// sets the width of view 1 equal to someCGFloat
view1.widthAnchor.constraint(equalToConstant: someCGFloat)

// sets the width of view 1 equal to the width of view 2
view1.widthAnchor.constraint(equalTo: view2.widthAnchor)

// sets the width of view 1 equal to the multiplier * (width of view 2)
view1.widthAnchor.constraint(equalTo: view2.widthAnchor, multiplier: someCGFloat) 

// sets the width of view 1 equal to the width of view 2 + constant
view1.widthAnchor.constraint(equalTo: view2.widthAnchor, constant: someCGFloat) 

// Tells Xcode not to add autoresizing constraints (if you get NSLayout Conflicting Constraints 
// warning that includes an "AutoResizing" Constraint, it's probably because you have not 
// set this property to false for your view
view1.translatesAutoresizingMaskIntoConstraints = false

Keep in mind that if you use AutoLayout, you should be looking at your console regularly to resolve conflicting constraints.

You may also want to refer to the demo code from last lecture, for examples of Frame Based Layout and Programmatic AutoLayout.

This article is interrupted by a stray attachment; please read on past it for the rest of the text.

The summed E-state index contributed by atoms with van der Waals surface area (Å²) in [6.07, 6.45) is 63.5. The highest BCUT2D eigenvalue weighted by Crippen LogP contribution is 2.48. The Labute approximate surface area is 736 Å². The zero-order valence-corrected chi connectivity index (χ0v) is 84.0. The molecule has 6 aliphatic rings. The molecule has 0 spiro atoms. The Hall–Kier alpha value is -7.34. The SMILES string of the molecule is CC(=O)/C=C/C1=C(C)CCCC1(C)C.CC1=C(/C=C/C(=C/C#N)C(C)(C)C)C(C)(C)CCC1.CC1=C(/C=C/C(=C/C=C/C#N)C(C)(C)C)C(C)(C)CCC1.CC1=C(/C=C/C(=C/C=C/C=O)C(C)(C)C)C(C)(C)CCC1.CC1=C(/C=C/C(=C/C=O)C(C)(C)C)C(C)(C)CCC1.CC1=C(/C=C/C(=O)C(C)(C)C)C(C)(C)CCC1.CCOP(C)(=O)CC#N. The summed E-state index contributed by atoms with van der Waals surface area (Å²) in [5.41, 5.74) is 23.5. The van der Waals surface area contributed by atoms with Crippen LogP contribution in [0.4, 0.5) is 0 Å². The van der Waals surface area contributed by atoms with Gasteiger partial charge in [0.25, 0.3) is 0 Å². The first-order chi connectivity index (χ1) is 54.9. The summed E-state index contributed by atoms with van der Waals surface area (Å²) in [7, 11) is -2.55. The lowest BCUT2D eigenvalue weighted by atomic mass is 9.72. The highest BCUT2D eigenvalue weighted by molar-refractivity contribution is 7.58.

Grading

Once you have finished, please submit your files to Gradescope. You will need to submit files EVEN if you are being checked off. We have enabled group submission for this assignment, so make sure to include your partner's name if you only worked on one computer.

To submit, please upload your code to either GitHub or Bitbucket, and use the "Github" or "Bitbucket" submission feature on Gradescope. Please check out the slides in Lecture 3 for step-by-step submission instructions if you're confused about how to do this (or ask a TA!)

Checkoff Form for Akilesh's Lab - https://goo.gl/forms/0x2P8vpGRWar7nIX2

Checkoff Form for Paige's Lab - https://goo.gl/forms/Jn8riB5xl0WQWAYQ2